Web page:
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Active Management: Clear Lake Habitat Reserve

Clear Lake Habitat Reserve serves as an example of active management, one of the three approaches we take to stewardship of our lands. Volunteer site stewards Jay and Penny Paulsen describe the property and the management strategy at work there:

NCLC’s Clear Lake property is a 46-acre gem that features what was the final undeveloped interdunal lake on the Warrenton peninsula outside of Fort Stevens State Park. The 7-acre lake on the property is surrounded by dune ridges featuring a spruce- and alder-dominated forest, as well as emergent and forested wetlands.

We chose to steward this property due to the fascinating changes that we learned were in store for it over the coming years. As part of NCLC’s funding agreement with the Department of State Lands, a large restoration process was carried out on this site to fulfill its role as a wetland mitigation bank. 

We have had the opportunity to see how the property has changed from a heavy industrial site, as thousands of yards of old sand dunes were removed by huge excavators and dump trucks and a series of NCLC work parties have planted hundreds of native trees, shrubs, grasses, and sedges. Now we’re witnessing a new wetland mature, with a variety of native plants and wildlife: from nesting and soaring eagles to feisty Canada geese defending their young; from beavers building lodges to deer and elk feeding on the new shoots. The wetlands also support a robust population of red-legged frogs. However, the mosquitos? Those we could do without, though even they are part of the complex web of life that’s being reestablished at Clear Lake.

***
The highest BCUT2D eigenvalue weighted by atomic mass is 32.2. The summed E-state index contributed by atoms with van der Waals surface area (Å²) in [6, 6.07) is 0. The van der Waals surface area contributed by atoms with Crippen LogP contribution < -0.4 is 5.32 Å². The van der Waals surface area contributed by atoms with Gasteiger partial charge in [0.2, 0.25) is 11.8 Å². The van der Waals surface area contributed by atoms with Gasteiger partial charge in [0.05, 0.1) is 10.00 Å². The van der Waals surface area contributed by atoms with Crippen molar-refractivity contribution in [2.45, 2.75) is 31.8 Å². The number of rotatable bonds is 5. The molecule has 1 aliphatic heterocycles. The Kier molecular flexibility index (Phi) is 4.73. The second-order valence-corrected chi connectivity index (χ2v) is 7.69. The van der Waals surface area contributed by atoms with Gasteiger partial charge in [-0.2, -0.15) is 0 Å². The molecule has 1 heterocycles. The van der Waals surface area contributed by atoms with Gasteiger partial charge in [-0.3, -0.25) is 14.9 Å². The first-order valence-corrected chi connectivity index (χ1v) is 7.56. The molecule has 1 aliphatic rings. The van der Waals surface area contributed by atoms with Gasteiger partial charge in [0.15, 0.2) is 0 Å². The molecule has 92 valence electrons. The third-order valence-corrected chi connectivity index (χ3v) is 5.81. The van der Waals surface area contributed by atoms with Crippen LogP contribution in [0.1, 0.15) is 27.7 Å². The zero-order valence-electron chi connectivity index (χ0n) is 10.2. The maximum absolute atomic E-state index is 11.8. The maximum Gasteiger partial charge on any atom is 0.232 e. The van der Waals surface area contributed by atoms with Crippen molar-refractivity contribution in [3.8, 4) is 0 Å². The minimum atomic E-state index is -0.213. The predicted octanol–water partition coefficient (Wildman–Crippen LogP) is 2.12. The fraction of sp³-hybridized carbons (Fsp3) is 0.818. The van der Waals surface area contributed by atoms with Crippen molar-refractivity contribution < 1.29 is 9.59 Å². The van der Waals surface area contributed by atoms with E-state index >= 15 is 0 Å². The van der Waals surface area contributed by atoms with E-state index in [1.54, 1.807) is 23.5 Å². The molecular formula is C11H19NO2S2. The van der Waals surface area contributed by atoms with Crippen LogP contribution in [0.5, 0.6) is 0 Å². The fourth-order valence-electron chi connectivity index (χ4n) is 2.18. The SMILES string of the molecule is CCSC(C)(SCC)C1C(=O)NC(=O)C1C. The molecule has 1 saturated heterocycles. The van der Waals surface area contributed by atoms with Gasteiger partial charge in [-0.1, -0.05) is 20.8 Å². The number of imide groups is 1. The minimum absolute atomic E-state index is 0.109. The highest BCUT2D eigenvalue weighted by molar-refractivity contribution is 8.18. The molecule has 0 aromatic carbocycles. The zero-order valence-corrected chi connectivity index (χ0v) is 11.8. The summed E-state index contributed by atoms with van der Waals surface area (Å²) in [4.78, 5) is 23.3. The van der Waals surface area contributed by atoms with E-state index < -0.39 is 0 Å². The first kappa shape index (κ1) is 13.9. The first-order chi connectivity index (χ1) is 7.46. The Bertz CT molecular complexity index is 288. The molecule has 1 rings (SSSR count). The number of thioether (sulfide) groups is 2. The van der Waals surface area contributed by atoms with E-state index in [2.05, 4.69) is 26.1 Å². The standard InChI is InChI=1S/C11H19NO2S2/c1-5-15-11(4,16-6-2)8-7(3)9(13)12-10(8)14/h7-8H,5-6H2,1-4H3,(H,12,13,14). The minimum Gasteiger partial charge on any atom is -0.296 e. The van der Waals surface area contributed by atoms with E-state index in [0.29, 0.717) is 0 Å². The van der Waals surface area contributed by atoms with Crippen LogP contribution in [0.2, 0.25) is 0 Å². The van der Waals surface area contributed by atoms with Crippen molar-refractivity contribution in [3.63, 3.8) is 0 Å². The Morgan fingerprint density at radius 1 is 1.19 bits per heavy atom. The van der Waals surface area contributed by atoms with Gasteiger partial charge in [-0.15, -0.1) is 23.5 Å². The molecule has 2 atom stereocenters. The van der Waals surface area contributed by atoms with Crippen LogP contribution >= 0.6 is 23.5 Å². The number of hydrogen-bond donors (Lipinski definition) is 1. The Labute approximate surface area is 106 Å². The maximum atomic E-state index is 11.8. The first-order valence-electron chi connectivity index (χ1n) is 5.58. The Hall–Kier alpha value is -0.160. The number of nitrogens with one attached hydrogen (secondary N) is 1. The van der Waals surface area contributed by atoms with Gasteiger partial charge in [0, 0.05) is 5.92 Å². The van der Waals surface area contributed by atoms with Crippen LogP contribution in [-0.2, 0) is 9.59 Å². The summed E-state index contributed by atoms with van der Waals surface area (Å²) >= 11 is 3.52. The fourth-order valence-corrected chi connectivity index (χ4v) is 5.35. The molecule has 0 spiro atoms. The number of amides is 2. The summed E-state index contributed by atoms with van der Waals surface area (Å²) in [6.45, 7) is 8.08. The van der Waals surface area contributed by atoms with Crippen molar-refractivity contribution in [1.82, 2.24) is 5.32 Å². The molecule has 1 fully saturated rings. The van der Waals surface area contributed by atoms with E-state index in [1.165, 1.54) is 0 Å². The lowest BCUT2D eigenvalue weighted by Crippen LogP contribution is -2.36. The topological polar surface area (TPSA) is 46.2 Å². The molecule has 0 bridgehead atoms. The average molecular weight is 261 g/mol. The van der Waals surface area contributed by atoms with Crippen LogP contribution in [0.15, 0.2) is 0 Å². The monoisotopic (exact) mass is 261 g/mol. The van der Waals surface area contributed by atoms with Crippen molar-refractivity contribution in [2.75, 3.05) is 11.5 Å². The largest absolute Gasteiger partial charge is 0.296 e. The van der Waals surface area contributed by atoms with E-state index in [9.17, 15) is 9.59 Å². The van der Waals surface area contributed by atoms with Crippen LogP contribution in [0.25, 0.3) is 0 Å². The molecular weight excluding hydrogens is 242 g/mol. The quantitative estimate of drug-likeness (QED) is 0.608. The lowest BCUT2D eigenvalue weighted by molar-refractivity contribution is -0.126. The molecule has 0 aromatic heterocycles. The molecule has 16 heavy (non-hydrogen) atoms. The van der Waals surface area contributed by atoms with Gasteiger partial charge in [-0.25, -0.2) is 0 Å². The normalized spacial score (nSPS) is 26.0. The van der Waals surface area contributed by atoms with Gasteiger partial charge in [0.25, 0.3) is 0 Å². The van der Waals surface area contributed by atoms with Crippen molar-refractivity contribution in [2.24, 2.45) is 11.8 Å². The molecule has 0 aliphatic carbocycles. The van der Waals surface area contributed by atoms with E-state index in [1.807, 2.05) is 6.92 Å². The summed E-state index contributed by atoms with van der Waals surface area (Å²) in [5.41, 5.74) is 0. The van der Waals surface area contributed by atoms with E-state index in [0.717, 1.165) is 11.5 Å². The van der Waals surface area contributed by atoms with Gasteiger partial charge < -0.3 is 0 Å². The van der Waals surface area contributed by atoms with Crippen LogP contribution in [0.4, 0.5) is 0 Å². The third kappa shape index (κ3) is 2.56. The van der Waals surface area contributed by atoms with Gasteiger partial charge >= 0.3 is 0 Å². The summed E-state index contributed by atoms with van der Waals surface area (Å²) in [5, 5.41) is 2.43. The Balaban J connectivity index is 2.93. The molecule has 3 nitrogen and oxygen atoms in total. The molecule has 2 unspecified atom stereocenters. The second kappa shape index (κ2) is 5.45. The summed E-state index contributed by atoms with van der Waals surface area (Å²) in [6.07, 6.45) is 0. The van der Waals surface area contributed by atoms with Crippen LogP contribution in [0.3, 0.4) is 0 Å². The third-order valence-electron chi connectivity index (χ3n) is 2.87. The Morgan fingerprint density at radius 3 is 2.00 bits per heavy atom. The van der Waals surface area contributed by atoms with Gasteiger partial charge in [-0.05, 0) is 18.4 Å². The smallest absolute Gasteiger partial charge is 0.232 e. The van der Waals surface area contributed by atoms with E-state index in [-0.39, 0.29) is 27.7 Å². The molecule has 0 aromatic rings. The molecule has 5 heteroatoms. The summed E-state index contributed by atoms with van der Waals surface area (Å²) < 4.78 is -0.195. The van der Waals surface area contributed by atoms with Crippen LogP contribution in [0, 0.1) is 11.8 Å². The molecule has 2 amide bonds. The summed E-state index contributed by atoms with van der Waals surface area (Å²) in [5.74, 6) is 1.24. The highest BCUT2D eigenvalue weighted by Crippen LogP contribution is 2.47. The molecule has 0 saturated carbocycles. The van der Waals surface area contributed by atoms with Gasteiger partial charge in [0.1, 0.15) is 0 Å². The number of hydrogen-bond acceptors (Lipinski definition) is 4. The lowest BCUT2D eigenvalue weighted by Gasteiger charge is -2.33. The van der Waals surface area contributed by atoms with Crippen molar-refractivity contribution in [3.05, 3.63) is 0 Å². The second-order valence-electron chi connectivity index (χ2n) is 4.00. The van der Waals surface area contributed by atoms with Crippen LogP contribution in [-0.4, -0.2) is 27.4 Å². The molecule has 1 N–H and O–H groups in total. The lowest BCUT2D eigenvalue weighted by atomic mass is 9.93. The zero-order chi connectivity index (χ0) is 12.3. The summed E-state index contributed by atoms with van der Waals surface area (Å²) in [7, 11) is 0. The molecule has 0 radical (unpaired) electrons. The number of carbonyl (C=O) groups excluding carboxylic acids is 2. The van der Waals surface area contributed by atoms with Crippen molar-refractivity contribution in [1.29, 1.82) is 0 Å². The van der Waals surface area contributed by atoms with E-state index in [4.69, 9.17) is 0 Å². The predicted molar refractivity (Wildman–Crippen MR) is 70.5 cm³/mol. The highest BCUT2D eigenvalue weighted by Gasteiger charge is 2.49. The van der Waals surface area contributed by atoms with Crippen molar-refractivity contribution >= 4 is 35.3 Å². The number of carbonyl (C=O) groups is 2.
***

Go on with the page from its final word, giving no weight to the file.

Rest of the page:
The changes we’ve been able to witness have been dramatic over the past few years at Clear Lake. We’re grateful to be able to witness and contribute in our small way to the return of this site to a productive and complex upland and wetland part of the coastal environment.


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